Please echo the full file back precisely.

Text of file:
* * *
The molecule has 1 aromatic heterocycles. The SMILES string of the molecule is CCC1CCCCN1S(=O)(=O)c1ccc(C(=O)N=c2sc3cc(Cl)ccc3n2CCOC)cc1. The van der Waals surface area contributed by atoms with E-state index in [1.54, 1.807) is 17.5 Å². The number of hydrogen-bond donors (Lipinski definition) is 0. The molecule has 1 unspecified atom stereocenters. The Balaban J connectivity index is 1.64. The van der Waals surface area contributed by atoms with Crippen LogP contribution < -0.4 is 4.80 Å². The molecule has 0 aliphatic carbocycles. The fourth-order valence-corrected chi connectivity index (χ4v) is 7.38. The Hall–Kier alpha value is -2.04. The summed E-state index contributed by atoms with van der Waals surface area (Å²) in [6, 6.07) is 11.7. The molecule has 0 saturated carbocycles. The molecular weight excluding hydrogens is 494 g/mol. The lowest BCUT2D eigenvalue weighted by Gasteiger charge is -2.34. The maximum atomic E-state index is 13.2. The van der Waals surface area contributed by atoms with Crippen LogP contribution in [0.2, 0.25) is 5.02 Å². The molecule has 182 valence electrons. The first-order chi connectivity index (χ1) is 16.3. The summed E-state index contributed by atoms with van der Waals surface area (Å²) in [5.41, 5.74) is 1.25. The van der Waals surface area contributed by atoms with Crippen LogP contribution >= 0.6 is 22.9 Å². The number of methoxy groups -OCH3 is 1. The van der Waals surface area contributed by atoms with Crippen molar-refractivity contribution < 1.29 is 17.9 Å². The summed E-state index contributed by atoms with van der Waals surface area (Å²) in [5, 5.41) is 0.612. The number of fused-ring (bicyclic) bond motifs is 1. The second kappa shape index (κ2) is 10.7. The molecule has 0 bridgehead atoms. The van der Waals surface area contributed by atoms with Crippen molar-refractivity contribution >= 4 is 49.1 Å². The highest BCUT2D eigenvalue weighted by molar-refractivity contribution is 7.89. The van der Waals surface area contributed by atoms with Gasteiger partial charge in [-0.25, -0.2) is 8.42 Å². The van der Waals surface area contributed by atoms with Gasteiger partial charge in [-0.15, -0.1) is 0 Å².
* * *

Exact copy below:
The molecule has 1 aromatic heterocycles. The SMILES string of the molecule is CCC1CCCCN1S(=O)(=O)c1ccc(C(=O)N=c2sc3cc(Cl)ccc3n2CCOC)cc1. The van der Waals surface area contributed by atoms with E-state index in [1.54, 1.807) is 17.5 Å². The number of hydrogen-bond donors (Lipinski definition) is 0. The molecule has 1 unspecified atom stereocenters. The Balaban J connectivity index is 1.64. The van der Waals surface area contributed by atoms with Crippen LogP contribution < -0.4 is 4.80 Å². The molecule has 0 aliphatic carbocycles. The fourth-order valence-corrected chi connectivity index (χ4v) is 7.38. The Hall–Kier alpha value is -2.04. The summed E-state index contributed by atoms with van der Waals surface area (Å²) in [6, 6.07) is 11.7. The molecule has 0 saturated carbocycles. The molecular weight excluding hydrogens is 494 g/mol. The lowest BCUT2D eigenvalue weighted by Gasteiger charge is -2.34. The maximum atomic E-state index is 13.2. The van der Waals surface area contributed by atoms with Crippen LogP contribution in [0.2, 0.25) is 5.02 Å². The molecule has 182 valence electrons. The first-order chi connectivity index (χ1) is 16.3. The summed E-state index contributed by atoms with van der Waals surface area (Å²) in [5.41, 5.74) is 1.25. The van der Waals surface area contributed by atoms with Crippen LogP contribution >= 0.6 is 22.9 Å². The number of methoxy groups -OCH3 is 1. The van der Waals surface area contributed by atoms with Crippen molar-refractivity contribution < 1.29 is 17.9 Å². The summed E-state index contributed by atoms with van der Waals surface area (Å²) in [5, 5.41) is 0.612. The number of fused-ring (bicyclic) bond motifs is 1. The second kappa shape index (κ2) is 10.7. The molecule has 0 bridgehead atoms. The van der Waals surface area contributed by atoms with Crippen molar-refractivity contribution >= 4 is 49.1 Å². The highest BCUT2D eigenvalue weighted by molar-refractivity contribution is 7.89. The van der Waals surface area contributed by atoms with Gasteiger partial charge in [-0.25, -0.2) is 8.42 Å². The van der Waals surface area contributed by atoms with Gasteiger partial charge in [-0.15, -0.1) is 0 Å².